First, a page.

Merchant cash advance – the onus for caution is on you
If you want to see the bad side of the Merchant Cash Advance (MCA) business, it’s not hard to find it. On Plutigo.com we have a whole section explaining this interesting area of small business finance, and there we clarify that there are definitely things you need to watch out for. If you do an internet search, you will find scores of “horror stories” about how the MCA industry is a scourge on all business, and even humanity itself.
From one point of view, there’s some truth in that statement. From another, it’s merely a case of small business owners not heeding the advice of “caveat emptor.” Both points of view have merit.
Let’s take the more positive viewpoint first. As we have written about in our Merchant Cash Advance article , many small businesses are simply not able to get cash financing through traditional business loans. MCAs can help in many of these cases. Because they fund you based on expected future sales, not current assets and credit rating, MCAs can often fund businesses that banks will not. The result is an innovative way of getting your business the cash it needs, when it needs it, and allowing you to pay it back in a flexible way.
If you aren’t familiar with how MCAs work, the short explanation is that the MCA funding company advances your business cash based on your expected future credit card receipts. Rather than being a loan, with a fixed payback schedule, the MCA company is purchasing the right to take a set percentage of your credit card sales until the agreed-upon amount has been paid. What’s great about this setup is that if you have a slow period in your business, you pay less.
As we mention in the article, the price of this kind of funding can be steep. But for the right business situation, it can be worth it. Typically MCA funders will tell you that the business and its owner will have zero liability if they can’t make the payments. But even if they tell you this, it is incumbent upon you to be sure this is reflected in the agreement you sign. Some unscrupulous MCA funders have been observed to send a contract that is quite different from what they have told you verbally. It is worth paying a few bucks to a lawyer to be sure you know what the contract really says.
It is these unscrupulous companies that you can find so many negative stories about. They sneak clauses into the contract that allows them to go after the business owner’s assets if the business is not able to continue making payment. And even worse is when they include what is known as a “confession of judgement,” a legal action that can freeze a merchant's bank accounts and require the merchant to admit liability automatically when the lender sues them.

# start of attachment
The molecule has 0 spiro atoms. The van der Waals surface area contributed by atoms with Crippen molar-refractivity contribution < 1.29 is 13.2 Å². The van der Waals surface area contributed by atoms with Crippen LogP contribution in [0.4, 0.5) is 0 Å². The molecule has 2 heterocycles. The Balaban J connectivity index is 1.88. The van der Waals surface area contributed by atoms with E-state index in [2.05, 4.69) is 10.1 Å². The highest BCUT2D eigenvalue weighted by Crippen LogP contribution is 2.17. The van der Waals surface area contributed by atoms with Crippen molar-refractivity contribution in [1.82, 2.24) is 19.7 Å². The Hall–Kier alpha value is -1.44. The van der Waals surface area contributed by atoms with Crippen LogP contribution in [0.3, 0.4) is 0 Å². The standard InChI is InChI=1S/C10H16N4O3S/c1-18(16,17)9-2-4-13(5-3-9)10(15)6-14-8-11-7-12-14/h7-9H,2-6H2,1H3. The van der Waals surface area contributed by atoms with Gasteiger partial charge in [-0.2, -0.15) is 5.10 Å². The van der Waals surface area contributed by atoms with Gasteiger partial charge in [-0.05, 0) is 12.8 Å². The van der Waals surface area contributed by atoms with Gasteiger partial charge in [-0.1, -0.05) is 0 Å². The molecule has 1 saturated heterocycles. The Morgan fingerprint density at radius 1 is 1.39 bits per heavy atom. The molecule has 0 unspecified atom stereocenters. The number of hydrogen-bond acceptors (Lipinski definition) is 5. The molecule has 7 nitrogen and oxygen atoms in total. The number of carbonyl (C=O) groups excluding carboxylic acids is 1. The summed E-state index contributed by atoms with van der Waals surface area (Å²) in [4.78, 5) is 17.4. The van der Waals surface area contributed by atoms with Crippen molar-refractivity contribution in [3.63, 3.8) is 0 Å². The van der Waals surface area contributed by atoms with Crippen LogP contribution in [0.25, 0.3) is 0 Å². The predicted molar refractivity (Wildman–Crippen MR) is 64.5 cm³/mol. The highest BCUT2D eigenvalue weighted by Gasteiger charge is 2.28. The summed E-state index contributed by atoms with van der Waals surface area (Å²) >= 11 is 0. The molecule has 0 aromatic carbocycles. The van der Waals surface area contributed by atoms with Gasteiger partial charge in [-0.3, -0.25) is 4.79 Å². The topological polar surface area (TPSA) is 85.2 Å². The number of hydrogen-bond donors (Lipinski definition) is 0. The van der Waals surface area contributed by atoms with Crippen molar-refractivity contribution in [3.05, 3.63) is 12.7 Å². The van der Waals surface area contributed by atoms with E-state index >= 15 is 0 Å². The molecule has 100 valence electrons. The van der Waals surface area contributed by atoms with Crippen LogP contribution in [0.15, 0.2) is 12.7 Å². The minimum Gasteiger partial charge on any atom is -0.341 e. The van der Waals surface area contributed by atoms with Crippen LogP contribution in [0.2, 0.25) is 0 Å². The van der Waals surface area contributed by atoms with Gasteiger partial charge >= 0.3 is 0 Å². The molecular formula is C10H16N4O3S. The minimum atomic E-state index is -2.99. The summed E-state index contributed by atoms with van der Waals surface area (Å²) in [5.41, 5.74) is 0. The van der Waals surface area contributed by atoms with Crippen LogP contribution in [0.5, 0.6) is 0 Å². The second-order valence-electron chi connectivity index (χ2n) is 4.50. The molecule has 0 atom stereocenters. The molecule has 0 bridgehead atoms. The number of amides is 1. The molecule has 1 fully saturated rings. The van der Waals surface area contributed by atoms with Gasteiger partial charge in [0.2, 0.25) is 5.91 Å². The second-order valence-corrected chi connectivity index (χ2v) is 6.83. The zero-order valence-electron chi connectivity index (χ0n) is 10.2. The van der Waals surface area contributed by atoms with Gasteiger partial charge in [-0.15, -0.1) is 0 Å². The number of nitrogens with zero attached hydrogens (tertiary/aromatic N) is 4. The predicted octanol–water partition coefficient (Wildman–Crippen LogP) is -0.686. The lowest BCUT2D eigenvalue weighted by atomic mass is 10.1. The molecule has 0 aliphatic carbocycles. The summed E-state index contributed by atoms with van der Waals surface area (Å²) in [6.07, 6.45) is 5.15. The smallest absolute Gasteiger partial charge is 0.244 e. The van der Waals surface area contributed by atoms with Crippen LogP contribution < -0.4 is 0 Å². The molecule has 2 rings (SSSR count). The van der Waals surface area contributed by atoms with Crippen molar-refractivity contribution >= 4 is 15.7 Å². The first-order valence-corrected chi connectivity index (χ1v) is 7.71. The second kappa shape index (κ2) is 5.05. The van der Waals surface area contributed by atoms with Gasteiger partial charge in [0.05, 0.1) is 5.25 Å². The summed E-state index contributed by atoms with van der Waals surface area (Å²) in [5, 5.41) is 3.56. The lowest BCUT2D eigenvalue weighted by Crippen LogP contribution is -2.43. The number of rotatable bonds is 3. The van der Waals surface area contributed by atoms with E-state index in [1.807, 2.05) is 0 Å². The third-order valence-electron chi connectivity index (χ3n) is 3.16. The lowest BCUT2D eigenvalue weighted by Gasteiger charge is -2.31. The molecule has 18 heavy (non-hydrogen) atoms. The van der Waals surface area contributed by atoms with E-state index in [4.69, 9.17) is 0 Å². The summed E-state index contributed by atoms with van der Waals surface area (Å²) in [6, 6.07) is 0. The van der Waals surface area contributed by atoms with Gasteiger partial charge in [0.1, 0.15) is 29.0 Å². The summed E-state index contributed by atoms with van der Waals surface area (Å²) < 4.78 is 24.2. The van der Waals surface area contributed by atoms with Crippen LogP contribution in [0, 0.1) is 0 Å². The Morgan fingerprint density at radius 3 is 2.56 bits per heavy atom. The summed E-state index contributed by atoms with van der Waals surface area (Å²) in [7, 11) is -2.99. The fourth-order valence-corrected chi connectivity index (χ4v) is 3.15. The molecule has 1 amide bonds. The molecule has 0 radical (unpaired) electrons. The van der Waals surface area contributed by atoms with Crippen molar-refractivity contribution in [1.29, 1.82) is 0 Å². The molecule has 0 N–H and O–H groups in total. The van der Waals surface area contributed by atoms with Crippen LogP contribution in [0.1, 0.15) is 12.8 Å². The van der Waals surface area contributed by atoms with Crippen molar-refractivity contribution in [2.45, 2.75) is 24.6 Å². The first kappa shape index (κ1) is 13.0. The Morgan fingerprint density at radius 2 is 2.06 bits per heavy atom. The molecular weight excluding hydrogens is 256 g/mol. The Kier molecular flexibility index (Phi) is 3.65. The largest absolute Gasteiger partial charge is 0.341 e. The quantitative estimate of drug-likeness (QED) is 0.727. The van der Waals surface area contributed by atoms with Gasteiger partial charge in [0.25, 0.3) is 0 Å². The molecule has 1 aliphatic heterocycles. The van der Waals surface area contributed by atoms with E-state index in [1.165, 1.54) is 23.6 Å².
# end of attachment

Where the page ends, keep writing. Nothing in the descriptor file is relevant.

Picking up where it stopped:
A deeper dive into confessions of judgement will be the topic of a future post, but we’ll suffice to say that you don’t want to find yourself on the wrong end of one. And while this kind of sneaky behavior on the part of an MCA funder is certainly despicable, it is not entirely unsurprising. Business owners who need funding and don’t have access to any other source are a relatively easy target. Most are not lawyers and don’t want the time and expense of having a lawyer look over such an agreement. Unscrupulous funders know all of this, and they can take advantage of it.
So we will repeat, do not enter into an MCA funding agreement without having a crystal clear understanding of what you’re agreeing to. Even if you feel you have no other choice than to accept the expensive money that comes via MCA, it may be better to lose your business than to have your personal assets seized. And there are many MCA funders out there, most of which do not engage in such horrible behavior. If the MCA contract you have been presented is out of line, keep searching for one of the funders that doesn’t lie about key points such as liability.
Do not let a few bad apples spoil the whole bunch. And absolutely do not let a single bad apple spoil your personal and business financial life. It’s just not worth it. Caveat emptor. Please.